Reporte elaborado por Oswaldo Ruiz-Chiriboga.
En el último volumen de la revista The American Journal of Jurisprudence (Vol. 61, No. 1, 2016, pp. 69-107), se publicó un artículo de Samantha Besson titulado “Subsidiarity in International Human Rights Law—What is Subsidiary about Human Rights?”. Este es el resumen del artículo:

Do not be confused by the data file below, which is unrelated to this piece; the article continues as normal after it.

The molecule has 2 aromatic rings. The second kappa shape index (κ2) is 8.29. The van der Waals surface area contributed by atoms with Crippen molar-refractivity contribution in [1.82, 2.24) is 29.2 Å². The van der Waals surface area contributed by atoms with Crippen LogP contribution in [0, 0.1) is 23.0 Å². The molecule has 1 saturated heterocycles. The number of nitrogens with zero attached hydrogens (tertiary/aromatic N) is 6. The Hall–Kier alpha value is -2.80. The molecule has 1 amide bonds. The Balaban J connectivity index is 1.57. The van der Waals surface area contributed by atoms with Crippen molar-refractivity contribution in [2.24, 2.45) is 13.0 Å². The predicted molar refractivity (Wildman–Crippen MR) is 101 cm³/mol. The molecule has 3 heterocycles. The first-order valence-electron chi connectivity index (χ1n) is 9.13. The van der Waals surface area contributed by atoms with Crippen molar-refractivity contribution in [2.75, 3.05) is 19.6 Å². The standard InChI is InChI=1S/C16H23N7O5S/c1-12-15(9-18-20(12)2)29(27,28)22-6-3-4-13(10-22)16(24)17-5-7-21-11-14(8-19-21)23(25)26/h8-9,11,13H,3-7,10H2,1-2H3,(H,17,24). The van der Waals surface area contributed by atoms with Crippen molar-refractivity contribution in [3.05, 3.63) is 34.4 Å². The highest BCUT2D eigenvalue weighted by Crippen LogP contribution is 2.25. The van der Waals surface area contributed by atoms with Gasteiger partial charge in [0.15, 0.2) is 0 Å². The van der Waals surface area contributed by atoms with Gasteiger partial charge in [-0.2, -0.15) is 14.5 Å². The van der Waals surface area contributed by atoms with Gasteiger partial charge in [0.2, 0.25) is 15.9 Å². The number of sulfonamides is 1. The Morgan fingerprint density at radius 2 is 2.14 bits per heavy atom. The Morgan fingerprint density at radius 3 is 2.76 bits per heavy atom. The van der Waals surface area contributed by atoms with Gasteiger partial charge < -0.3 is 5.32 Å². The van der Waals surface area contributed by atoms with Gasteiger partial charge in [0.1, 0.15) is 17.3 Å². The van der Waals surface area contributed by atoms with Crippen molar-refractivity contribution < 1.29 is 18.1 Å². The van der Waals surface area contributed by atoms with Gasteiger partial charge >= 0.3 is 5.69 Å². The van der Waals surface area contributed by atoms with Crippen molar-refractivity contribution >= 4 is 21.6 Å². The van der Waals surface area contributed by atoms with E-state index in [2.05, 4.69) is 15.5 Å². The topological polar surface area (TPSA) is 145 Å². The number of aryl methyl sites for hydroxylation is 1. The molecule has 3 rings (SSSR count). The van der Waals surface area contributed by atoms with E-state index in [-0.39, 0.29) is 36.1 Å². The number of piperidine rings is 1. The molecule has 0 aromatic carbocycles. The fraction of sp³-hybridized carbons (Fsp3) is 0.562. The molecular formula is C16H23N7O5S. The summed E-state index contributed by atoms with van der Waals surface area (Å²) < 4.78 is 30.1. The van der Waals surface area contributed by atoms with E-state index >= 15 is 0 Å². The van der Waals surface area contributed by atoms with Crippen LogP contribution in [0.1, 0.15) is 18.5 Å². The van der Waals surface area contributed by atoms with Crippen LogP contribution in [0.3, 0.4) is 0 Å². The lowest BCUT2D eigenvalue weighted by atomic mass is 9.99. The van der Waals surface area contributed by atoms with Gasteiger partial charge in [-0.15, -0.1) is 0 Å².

“Subsidiarity is en vogue in international human rights law. From a largely implicit and mainly jurisprudential principle used in discrete guises by international human rights courts, it has become increasingly present in human rights reasoning and is about to become entrenched in the text of international human rights treaties. Past the usual truisms about States having the primary responsibility to secure human rights and international human rights institutions having only a supervisory function, however, the notion, role and justification of subsidiarity in international human rights law remain very difficult to capture. Broadly speaking, scholarly strategies have divided into two groups. Most authors focus on one aspect of subsidiarity (usually the margin of appreciation of domestic authorities), while fewer look for the broader underpinning principle. The former often neglect the broader question, however, while the latter have often been lured by one dimension of the prestigious history of the principle of subsidiarity and conflate subsidiarity in international human rights law with one or many of its different conceptions in other legal and political contexts (e.g. in a federal state or in the European Union). In this article, I argue that the concept of subsidiarity is at play in international human rights law, but that human rights subsidiarity is very different from the other conceptions of subsidiarity we know of. To understand it, we need to go back to the relationship between human rights and (democratic) politics and, accordingly, to the role of international human rights law and its complementary relation to domestic human rights law. The proposed argument is three-pronged. After a first section on subsidiarity in international human rights law and the different shapes it takes in practice, the second section compares human rights subsidiarity with the subsidiarity encountered in other social, political and legal contexts, and does so with respect to different dimensions of subsidiarity: its subjects, objects, functions, justifications, tests, limits and reviews. The third section draws various implications of the specificity of human rights subsidiarity, and in particular for how we should go about interpreting it and addressing some of the challenges it is currently facing in practice.”